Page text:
Camels and Needles

in Deep Dives2 months ago

If you've ever learned anything about the Bible, you'll immediately know what camels and needles have in common: they're bot in one of the Holy Book's most famous quotes.


source: YouTube

Jesus was a socialist. Or rather, he would be a socialist if socialism had existed during His days. The quote from the Bible concerning camels and needles is found in no less than three verses, Matthew 19:24, Mark 10:25 and Luke 18:25 and says: "it is easier for a camel to go through the eye of a needle than for someone who is rich to enter the kingdom of God." The Bible also contains, in 1 Timothy 6:10, which says: "For the love of money is a root of all kinds of evil. Some people, eager for money, have wandered from the faith and pierced themselves with many griefs." All this seems to clearly position Christianity against the excessive accumulation of wealth.

But what's more important is the way Jesus lived, helping the poor and destitute whenever he could. And the only times Jesus got mad, was out of empathy for his people, when he saw that adherence to rules was prioritized over caring for people, when harm was done to children, or when people had ulterior motives and selfish ambitions. He couldn't stand selfishness. He was an egalitarian. He got angry at people doing things, right or wrong, for selfish reasons. And what's even more important for this article;

Most commonly, Jesus got mad at the religious leaders because really, they were just religious phonies. They pretended to be good, but in reality, they were just as messed up as everyone else. But they refused to admit and acknowledge their own sin.

Jesus famously calls out this hypocrisy by saying they wash the outside of the cup but ignore the inside (Matthew 23:25-32). They cared more about what people thought of them, that they would appear to be righteous. In doing so, they ignored the dirtiness of their heart. In other words, they ignored what was more important for the sake of appearances.

It’s important to note Jesus wasn’t mad at them because of their sin. He was mad because they pretended they were better than they were. Jesus came for the sinners and the sick, but he got mad at those who were self-righteous.

source: Rethink

How then, do we explain the televangelists who preach the "prosperity gospel"? How do we explain the evangelical Christian nationalists who go against God's command to take care of the sick and welcome strangers, while declaring Trump a New Messiah? How can they equate Christian faith with material and financial success for themselves and not for others? How do American conservatives, whose ideology is based on the idea that individual wealth-accumulation is an inherent good, square that circle? How can anyone, in the light of what Jesus, his life and his word represent, call themselves a libertarian and a Christian at the same time? I found some interesting answers to these questions in a book review of Law Reed's book "Was Jesus A Socialist?"

Reed takes some of the chapters from the Bible that clearly explain exactly what I've explained in the opening paragraphs of this post, and interprets them in creative ways to show that Jesus was in fact a libertarian. He bends the words of his Holy Book in ways that show the Holyness of the Legal Contract. He interprets Matthew 20:1-16 the parable of the workers in the vineyard, which closes with another famous quote, "so the last will be first, and the first last," for it to mean that The Kingdom of Heaven is governed by a private land-owner who contracts volunteers, paying them the wages he decides are worthy of their individual contributions. This is diametrically opposed to the way this parable is usually interpreted, namely as evidence of God's grace and egalitarianism because he treats all workers, no matter how long they've worked, with the same gratitude and dignity. Reed takes it to mean that the owner pays all workers whatever he wants, calculating hourly wages and assessing supply and demand. Ridiculous, of course.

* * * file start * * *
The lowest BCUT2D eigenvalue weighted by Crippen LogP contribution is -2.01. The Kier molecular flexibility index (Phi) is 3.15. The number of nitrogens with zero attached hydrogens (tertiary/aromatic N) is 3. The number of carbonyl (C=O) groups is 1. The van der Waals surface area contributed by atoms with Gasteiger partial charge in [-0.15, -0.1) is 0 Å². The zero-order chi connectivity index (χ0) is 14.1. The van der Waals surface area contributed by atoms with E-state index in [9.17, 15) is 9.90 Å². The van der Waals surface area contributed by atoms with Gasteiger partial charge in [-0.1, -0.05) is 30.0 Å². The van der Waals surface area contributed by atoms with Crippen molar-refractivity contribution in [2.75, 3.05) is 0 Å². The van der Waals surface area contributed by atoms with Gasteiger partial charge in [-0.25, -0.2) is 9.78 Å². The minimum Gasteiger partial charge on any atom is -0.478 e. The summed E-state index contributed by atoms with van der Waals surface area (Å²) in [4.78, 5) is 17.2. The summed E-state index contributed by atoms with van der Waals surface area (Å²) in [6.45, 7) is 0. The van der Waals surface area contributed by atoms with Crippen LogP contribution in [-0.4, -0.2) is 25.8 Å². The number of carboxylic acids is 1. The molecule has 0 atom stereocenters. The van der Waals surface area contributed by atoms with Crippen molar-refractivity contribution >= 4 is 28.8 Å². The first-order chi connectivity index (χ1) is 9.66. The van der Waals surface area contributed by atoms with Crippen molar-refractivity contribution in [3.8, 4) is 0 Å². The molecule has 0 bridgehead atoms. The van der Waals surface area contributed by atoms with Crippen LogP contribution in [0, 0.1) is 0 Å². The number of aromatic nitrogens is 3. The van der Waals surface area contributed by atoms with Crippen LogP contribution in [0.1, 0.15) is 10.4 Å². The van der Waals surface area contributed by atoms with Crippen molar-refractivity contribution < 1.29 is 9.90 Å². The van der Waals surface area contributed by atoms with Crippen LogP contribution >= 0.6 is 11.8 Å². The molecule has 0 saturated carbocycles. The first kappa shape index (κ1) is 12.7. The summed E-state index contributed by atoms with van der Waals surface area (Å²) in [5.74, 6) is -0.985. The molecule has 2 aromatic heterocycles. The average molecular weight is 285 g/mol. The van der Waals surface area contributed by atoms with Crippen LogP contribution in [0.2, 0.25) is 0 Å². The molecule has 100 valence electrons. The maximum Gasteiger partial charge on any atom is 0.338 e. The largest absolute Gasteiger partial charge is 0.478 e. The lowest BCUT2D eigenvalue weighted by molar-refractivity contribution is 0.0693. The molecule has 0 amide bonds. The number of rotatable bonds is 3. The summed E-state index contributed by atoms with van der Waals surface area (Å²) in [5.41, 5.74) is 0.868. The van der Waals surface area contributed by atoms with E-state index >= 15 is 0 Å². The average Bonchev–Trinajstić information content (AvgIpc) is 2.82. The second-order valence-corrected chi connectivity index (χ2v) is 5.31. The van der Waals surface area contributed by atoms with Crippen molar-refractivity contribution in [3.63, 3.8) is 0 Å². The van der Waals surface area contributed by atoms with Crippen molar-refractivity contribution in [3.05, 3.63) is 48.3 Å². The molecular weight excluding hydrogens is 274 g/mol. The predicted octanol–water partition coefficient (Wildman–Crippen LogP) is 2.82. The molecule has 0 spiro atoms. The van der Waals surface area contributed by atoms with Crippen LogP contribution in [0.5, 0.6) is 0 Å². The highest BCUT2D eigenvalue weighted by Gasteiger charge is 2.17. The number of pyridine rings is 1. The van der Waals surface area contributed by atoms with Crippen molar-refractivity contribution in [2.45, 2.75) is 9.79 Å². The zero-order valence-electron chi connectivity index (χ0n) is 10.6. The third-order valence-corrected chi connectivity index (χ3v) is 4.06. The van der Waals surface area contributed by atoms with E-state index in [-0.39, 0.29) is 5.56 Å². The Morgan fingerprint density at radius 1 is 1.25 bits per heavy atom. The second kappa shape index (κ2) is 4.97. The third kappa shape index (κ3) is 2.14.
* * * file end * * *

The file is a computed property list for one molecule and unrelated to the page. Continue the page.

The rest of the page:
Reed also thinks that the parables of the lost sheep, the lost coin and the prodigal son show "the critical value of the solitary individual," when in fact they celebrate the rejoining of these individuals with the loving community they are part of.

As Reed moves on to treat the “values” of Jesus, his book becomes progressively more dishonest. For example, he discusses chapter 15 of Luke’s gospel, which comprises three famous parables: the lost sheep, the lost coin, and the prodigal son, all of which are part of Jesus’s response to the charge that he associated with sinners. The first parable tells of a shepherd who loses a sheep, tirelessly searches for the lost one, and celebrates with his neighbors once he’s found it; the second tells of a widow with ten silver coins who loses one and does the same as the shepherd; the third and most famous is the story of a young man who demanded his inheritance, spent it all, and was nonetheless welcomed back by his father with a great feast. These parables, Reed says, “emphasize the critical value of the solitary individual.” I invite readers to glance through these parables themselves and decide whether that is a tenable reading.
source: Current Affairs

Read the entire article; it's really good. If I was a Christian, I'd steer clear of any religious leader who preaches the prosperity gospel, Christian nationalism, or claims that homosexuals and abortion are works of the Devil. Jesus was a kindhearted, forgiving man who preached that sinners are to be welcomed into the Kingdom of Heaven and that riches are to be redistributed to the needy and that strangers are to be welcomed. Camels don't fit through needles. Period.

Why the “prosperity Gospel” is bankrupt

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